I don't know what it is in me that feels a little giddy when the weather overpowers everyday-normal, but it hasn't disappeared yet, and I hope it never does.

I have been making things. And planning and thinking and puzzling over things (the kind of planning and thinking and puzzling I love.) Writing is a necessity these days, a kind of breathing. So too, though, is using my hands. Making something touchable, hold-able, outside-of-my-head is a different kind of breathing, and I've developed a whole new appreciation in the last few months for good strong breathing. Inhale, exhale. Take in, release. Internalize, create.

I've been thinking about the pomegranate that sat on the kitchen counter forever while my kids asked every day if we were going to have it for dinner. Because, welltime. And laziness. Finally, though, I got myself to coax the seeds from the peel and membrane wrapped tightly around them.

Like always, they were worth the trouble. 


I've been thinking, too, about how much of creating something actually requires a taking-apart. 

How art requires sketching and re-sketching and erasing and setting aside (throwing away? burning?) all the versions that didn't work. 

How many tantrums I had as a child because I didn't understand this, or, once I understood, didn't see how it was at all fair. 

How learning a new piece of music requires tearing it apart and putting it back together bit-by-bit, only to tear it apart and rebuild again. 

How uncomfortable and distasteful a process this can be and how a large part of teaching violin is helping students get past that, helping them to see all the rewards of putting in that kind of work.

How lifeif you want it to truly be a living, breathing thingif you accept your calling to make it a work of artis like that, tooa continual creation, a continual breaking-apart and re-shaping. 

How I know that and embrace it and fight it all at once. How I have to keep discovering it, even though I already know.

How being willing to participate in the whole messy process is a daily act of faith, and how that, too, is part of the Art.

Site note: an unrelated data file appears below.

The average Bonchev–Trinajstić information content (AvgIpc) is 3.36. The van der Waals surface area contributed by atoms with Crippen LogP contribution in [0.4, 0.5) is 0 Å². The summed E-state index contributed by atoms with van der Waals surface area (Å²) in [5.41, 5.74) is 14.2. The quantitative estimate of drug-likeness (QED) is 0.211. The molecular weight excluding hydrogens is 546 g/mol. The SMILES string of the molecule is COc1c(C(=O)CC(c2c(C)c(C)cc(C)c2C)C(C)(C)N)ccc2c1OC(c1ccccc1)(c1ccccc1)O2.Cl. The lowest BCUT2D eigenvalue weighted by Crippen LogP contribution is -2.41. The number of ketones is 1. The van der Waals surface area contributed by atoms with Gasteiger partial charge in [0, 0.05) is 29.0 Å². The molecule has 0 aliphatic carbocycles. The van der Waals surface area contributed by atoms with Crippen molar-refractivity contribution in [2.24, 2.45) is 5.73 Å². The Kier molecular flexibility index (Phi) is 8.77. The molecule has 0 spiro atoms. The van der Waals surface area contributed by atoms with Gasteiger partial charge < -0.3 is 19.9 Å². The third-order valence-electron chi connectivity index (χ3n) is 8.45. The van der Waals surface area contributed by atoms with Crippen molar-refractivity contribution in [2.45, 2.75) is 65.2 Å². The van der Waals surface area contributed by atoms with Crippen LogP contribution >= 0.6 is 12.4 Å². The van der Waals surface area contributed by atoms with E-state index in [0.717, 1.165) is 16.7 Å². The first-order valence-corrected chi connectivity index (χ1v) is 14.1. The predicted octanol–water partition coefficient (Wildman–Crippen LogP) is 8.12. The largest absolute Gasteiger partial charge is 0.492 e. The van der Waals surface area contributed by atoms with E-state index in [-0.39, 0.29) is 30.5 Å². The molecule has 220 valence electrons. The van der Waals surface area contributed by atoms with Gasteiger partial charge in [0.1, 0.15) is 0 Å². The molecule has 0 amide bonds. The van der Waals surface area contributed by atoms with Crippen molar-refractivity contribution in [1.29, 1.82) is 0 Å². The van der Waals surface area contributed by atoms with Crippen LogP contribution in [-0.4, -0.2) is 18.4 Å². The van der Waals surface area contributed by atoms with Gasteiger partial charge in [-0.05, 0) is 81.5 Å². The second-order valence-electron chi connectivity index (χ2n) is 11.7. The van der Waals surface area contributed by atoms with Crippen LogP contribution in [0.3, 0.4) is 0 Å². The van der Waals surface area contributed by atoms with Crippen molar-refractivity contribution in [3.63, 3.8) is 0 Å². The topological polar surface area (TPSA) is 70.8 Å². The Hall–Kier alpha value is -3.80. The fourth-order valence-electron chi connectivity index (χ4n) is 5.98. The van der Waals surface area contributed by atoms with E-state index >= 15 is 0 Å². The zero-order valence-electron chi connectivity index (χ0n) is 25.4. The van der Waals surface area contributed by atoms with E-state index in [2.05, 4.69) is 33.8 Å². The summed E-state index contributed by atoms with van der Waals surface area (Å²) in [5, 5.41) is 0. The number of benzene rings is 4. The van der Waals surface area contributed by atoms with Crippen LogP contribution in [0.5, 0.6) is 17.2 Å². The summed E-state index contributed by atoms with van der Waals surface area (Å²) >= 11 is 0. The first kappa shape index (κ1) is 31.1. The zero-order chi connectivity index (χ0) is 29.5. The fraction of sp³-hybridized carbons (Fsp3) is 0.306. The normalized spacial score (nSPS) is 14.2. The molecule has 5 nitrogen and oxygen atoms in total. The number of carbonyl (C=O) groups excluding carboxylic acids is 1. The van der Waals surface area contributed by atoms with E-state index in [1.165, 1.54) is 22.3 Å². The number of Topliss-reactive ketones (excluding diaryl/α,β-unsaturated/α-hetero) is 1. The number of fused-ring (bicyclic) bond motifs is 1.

Happy Blue-sky-bitter-cold Snowy Winter Day, friends.



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Saturday, February 1, 2014

Perfect



My definition of the word keeps changing. For example:

1. Middle is downstairs, pouring melted chocolate into little plastic molds. She found a book at the library earlier today, and the Candy Paints recipe has captured her entirely. The third act of "Madame Butterfly" is playing on the radio. “I like this,” she tells me, when I ask on my way upstairs if I should leave it on. “I can actually tell when she’s sad.” “I like it too,” I say, meaning all of it, the whole scene before me. It is perfection.

2. Earlier today, at the library—Youngest’s excitement. Finding BOOKS! About anything, about everything. About DINOSAURS, and SHARKS, and Encyclopedia Brown, and even though early in the visit she has to remind me, “Mom. I like non-fiction,” by the end there are a number of slim sparkly fairy books included in her towering stack. She is breathless and using her best Owen Meany voice and wants to check out books all by herself, JUST GIVE ME MY CARD MOM. We're trying to help her learn appropriate library behavior, but in this moment her behavior strikes me at the same time as absolutely perfect.

3. Oldest. Having never been one myself, I still think boys are mysterious. And I wish being thirteen did not seem to require such frequent anger with everyone who is not thirteen. But then Oldest and I get to talk about things—life and music and current events and technology and, even more fun I think, technological design (he has exquisite, expensive taste.) And I love liking him so much. I like talking to him. I like how he surprises me. I like his friends.  And I think this is exquisitely good. I think maybe it is its own form of perfect.

4. We are standing around the dining room table, painting chocolates and making a mess, beautiful and colorful. Chatting. In the background, a radio interview about the Super Bowl tomorrow. And suddenly, Youngest pipes up. Apparently she has been listening. “I don’t know why they think Quiz Bowl is dangerous.”

Everything that says about our family—that seems perfect, too.